Debt collection, credit cards irk older adults, CFPB report says

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Debt collection, credit cards irk older adults, CFPB report says
Debt collection, credit cards irk older adults, CFPB report says

Debt collection and credit cards have been two of the top focuses of complaints that older adults made to the Consumer Financial Protection Bureau since the independent government agency was founded in 2011, according to a new report released Wednesday.

Debt collection has been responsible for 25% of the complaints in that time made by people identifying themselves as being 62 years old or older, and credit cards have accounted for 14% of their complaints.

Older adults are unique in that they more often turn to credit cards when they have an unexpected expense, which often was medical-related, and then later were confused about the terms of the credit card, according to the CFPB.

“When opening these credit accounts, older consumers reported not understanding the terms and conditions, such as the distinction between deferred interest and no interest,” the report authors said. “Months after charging these expenses, these consumers described being confused by the balances of their accounts.”

Since July 2011, billing disputes have been the largest percentage of credit card complaints for this age group, at 19%, compared with the 14% for the population under 62. Other credit-card related complaints focused on identity theft, fraud, and unwanted subscription services such as credit monitoring, according to the CFPB.

Mortgages edged out debt collection as the largest source of complaints for older adults registering complaints with the CFPB, accounting for 26% of complaints since 2011. Other types of complaints for older adults involved credit reporting (13%) and bank accounts and services (12%).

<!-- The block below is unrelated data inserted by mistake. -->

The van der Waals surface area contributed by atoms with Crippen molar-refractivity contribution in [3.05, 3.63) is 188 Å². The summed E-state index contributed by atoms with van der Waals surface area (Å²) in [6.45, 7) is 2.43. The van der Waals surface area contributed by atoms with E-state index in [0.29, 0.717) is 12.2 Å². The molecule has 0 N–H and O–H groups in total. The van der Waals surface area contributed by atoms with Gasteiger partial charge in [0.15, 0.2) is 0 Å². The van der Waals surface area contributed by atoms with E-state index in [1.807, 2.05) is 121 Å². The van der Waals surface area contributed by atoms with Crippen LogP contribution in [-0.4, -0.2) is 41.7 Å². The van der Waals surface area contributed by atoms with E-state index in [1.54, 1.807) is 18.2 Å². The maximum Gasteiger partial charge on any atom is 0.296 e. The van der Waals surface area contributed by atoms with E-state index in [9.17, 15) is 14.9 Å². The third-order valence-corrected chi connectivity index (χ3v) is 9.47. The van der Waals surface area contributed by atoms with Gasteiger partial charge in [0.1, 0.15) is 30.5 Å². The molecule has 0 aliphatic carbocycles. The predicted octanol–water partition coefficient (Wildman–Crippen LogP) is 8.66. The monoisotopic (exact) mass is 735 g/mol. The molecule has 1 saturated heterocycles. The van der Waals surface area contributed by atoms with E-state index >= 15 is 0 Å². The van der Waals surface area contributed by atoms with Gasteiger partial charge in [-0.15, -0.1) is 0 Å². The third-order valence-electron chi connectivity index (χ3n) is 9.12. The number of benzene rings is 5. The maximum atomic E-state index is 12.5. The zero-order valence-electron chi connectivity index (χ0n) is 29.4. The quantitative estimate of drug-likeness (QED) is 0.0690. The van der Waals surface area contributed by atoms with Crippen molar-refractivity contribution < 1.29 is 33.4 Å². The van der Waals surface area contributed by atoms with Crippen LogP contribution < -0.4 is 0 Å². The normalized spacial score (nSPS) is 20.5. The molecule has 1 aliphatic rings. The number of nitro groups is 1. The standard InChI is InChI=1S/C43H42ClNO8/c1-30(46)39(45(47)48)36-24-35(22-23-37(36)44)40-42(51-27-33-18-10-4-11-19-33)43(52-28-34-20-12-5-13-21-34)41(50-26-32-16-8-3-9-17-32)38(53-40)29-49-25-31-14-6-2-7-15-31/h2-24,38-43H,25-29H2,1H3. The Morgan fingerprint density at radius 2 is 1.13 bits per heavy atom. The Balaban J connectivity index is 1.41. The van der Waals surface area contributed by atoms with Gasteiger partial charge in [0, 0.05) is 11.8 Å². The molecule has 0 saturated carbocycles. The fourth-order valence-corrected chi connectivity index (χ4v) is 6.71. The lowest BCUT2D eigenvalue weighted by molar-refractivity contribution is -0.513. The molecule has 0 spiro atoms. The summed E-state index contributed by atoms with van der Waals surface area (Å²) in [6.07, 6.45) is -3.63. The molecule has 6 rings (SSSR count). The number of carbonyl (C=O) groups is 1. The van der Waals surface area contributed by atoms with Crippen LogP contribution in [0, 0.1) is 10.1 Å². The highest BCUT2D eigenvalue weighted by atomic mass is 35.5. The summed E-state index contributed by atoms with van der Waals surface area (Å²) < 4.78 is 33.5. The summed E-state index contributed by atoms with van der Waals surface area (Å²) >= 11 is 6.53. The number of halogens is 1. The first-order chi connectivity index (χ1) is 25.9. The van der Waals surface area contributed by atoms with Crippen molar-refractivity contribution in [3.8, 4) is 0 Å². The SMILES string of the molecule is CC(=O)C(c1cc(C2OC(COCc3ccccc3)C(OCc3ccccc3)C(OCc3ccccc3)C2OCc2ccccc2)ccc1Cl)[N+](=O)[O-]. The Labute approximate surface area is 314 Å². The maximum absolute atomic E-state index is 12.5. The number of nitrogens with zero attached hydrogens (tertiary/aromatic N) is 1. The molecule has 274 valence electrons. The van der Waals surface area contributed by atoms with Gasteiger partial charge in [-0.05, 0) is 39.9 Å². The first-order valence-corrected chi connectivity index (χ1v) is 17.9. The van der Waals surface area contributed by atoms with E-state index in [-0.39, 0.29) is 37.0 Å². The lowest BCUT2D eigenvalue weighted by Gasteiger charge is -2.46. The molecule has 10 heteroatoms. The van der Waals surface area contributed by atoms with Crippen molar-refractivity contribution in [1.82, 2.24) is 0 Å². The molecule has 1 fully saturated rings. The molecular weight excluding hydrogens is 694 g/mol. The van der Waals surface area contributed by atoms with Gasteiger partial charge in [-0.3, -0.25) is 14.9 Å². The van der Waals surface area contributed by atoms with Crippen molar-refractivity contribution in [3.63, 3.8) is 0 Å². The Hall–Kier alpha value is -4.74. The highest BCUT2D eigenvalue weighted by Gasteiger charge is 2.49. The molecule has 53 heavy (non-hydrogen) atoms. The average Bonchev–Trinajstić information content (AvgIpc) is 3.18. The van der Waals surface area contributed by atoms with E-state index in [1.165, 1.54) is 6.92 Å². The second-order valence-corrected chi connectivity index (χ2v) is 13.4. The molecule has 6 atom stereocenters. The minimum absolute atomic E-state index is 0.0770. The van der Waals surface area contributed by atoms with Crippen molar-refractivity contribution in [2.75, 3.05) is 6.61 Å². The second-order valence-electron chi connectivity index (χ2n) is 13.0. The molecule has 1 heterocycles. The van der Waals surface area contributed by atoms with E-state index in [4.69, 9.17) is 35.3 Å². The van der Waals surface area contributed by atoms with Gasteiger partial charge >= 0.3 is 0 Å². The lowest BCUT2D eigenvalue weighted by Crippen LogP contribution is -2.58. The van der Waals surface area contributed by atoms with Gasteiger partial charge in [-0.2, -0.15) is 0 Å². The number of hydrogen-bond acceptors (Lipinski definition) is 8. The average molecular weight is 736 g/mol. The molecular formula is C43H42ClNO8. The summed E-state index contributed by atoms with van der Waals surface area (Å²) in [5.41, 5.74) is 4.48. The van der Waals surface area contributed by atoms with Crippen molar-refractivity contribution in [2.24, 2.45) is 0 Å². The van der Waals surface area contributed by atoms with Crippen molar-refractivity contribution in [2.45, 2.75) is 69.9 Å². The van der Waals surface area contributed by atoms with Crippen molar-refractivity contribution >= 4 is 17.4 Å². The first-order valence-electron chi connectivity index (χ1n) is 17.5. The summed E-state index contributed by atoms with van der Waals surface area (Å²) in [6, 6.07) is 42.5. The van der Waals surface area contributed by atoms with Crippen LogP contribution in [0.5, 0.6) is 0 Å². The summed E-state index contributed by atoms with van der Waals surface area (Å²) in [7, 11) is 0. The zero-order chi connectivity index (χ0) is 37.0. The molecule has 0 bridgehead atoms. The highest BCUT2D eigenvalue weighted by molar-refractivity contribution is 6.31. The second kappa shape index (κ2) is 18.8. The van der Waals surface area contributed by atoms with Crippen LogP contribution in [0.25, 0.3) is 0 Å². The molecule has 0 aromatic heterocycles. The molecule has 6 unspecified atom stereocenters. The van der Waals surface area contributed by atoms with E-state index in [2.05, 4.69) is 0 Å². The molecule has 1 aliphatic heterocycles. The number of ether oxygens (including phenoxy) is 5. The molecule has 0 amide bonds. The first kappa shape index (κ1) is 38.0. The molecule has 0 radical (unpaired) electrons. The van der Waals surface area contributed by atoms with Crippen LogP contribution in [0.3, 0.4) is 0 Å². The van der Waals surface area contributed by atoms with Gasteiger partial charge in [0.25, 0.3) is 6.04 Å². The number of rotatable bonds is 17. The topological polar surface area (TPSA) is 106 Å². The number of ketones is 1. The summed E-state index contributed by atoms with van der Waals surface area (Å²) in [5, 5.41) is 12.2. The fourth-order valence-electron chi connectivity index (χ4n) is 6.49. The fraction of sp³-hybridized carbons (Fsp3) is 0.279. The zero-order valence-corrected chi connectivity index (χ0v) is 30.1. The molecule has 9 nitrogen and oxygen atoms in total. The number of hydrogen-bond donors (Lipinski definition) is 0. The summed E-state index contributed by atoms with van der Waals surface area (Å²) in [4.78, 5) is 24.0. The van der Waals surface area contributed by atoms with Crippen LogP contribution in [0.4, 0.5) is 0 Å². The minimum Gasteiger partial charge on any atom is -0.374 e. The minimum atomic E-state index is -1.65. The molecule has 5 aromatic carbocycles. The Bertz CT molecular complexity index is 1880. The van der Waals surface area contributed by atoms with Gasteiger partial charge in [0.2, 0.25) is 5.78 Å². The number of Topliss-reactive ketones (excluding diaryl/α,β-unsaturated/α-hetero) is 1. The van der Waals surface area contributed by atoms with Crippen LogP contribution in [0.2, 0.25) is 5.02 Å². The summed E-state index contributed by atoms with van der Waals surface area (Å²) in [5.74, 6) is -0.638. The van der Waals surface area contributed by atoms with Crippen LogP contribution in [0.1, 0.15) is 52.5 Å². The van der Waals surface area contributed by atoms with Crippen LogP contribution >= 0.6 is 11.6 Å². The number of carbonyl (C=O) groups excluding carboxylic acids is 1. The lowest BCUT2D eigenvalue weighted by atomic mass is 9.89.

Over the years, mortgages and credit cards have been larger issues for people aged 62 or more years, whereas debt collection and credit reporting have been larger issues for the population aged fewer than 62 years. People under 62 had complaints regarding mortgages 16% of the time and credit cards 9% of the time, according to the CFPB.

The bureau's May monthly complaint report also details complaints from the month of March, the most recent month for which data and available, and shows higher complaint rates for mortgages and credit cards for those aged 62 or more years compared with those types of complaints from the rest of the population.

The month of March saw 2,200 complaints from those who reported their age as 62 or older. Overall, the CFPB received 103,100 from older consumers.

For this month, the highest number of complaints were regarding debt collection (496), mortgages (486), credit reporting (326) and credit cards (294).

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